WILLIAMSTOWN - As the area awaits news on the local growth of the natural gas industry, the Mid-Ohio Valley Regional Airport has already noticed changes.
"We have been seeing a number of private planes coming in for what we believe is the gas industry," said airport manager Jeff McDougle.
For at least the past two years, officials with the airport have reported seeing private planes and jets with decals of Texas flags and other identifying markers of possible ties with energy industries parked on the tarmac near hangars.
Former airport manager Terry Moore told the Wood County Airport Authority, the managing arm of the facility, about the influx of traffic more than a year-and-a-half ago, McDougle said. Moore retired from the airport in January after seven years as manager and remains as a member of the board.
"Terry talked about seeing a private jet with a Texas flag on the tail and other planes he hadn't seen before the shale boom hit the area," McDougle added. "I'm seeing the Texas plane and many others now."
Most recently, McDougle said the number of private jets using the local airport has continued to increase and, along with weekend pilots who fly small two to four-seat planes, have helped the airport's fuel sales grow.
At A Glance
* The early stages of the local natural gas boom have reached the Mid-Ohio Valley Regional Airport with more traffic from private jets using the facility.
* Airport manager Jeff McDougle said he has noticed a number of private planes and jets parked at the facility that are believed to be tied to natural gas and oil industries.
* Former airport manager Terry Moore had reported seeing private planes and jets with decals of Texas flags and other identifying markers of possible ties with energy industries for at least two years.
"Along with more traffic, it seems the natural gas industry/Marcellus shale/cracker plant/whatever you want to call it, is helping the airport's bottom line," McDougle said.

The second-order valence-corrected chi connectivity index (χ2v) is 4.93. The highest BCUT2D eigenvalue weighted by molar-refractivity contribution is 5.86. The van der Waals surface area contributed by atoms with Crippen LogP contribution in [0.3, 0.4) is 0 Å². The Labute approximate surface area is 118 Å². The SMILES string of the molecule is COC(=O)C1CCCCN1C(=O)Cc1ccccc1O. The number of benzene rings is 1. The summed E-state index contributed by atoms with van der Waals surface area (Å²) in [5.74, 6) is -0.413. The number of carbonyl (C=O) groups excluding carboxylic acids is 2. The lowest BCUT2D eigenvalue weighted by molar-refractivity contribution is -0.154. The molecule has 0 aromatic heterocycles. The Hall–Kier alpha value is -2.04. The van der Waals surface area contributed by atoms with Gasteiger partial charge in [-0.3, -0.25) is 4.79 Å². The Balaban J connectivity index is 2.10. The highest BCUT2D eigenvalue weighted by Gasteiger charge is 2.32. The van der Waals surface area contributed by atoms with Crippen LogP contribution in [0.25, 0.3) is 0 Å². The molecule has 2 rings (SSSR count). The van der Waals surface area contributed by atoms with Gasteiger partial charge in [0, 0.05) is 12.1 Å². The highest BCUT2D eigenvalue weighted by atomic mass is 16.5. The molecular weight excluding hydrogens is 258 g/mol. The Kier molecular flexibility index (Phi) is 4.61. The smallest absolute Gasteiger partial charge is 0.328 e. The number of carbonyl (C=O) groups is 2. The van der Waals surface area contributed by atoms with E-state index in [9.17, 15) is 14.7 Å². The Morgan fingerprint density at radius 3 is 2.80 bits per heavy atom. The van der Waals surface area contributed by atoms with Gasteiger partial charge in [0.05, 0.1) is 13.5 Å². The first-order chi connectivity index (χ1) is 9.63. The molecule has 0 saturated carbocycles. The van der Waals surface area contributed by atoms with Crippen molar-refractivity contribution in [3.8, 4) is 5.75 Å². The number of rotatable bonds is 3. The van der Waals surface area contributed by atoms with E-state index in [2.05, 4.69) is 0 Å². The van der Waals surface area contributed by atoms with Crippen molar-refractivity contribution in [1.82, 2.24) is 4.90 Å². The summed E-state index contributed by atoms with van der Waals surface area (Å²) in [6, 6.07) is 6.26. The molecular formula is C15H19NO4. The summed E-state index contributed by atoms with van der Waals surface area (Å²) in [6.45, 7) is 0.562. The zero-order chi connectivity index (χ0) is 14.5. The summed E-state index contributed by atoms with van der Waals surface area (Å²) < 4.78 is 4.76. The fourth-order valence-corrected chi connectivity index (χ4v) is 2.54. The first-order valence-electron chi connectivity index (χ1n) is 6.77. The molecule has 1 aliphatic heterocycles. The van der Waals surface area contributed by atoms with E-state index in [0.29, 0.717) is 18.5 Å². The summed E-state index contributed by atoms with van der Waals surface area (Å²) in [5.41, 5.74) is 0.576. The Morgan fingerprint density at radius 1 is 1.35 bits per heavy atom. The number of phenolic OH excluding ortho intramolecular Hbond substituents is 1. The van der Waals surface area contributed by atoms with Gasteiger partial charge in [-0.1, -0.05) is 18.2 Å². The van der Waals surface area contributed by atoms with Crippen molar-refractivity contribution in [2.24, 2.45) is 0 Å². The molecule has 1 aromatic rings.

The airport's main source of revenue is fuel sales, which have kept the business afloat in the last seven-plus years as the economy weakened along with the airline and travel industries. With the increased interest in the natural gas industry through Marcellus and Utica shale in Ohio, West Virginia and Pennsylvania, the airport is seeing more fuel sold.
The proof is in the number of gallons of jet fuel sold, which topped out at about 22,000 gallons last month of a total of 26,000 gallons of both jet and regular unleaded fuels, McDougle said.
"Weekend pilots are back out again because weather is getting better and we are seeing a lot of private jets," he said. "A large private jet was here from Texas the other day and we are seeing more and more of them.
"We don't know for sure, but there has been more traffic from those areas of the country known for oil and gas," McDougle added. "But fuel sales have been a big bright spot for the airport with the uncertainty of the other parts.
The airport is only one of several businesses that has noticed an impact with the oil and gas growth. Many hotels throughout the area have said a large number of people rent rooms for long periods of time for the exploration and extraction and of natural gas and oil from the underground shale formations.
Many hotels in Marietta have calculated as much as 75 or 80 percent of their business is from the boom.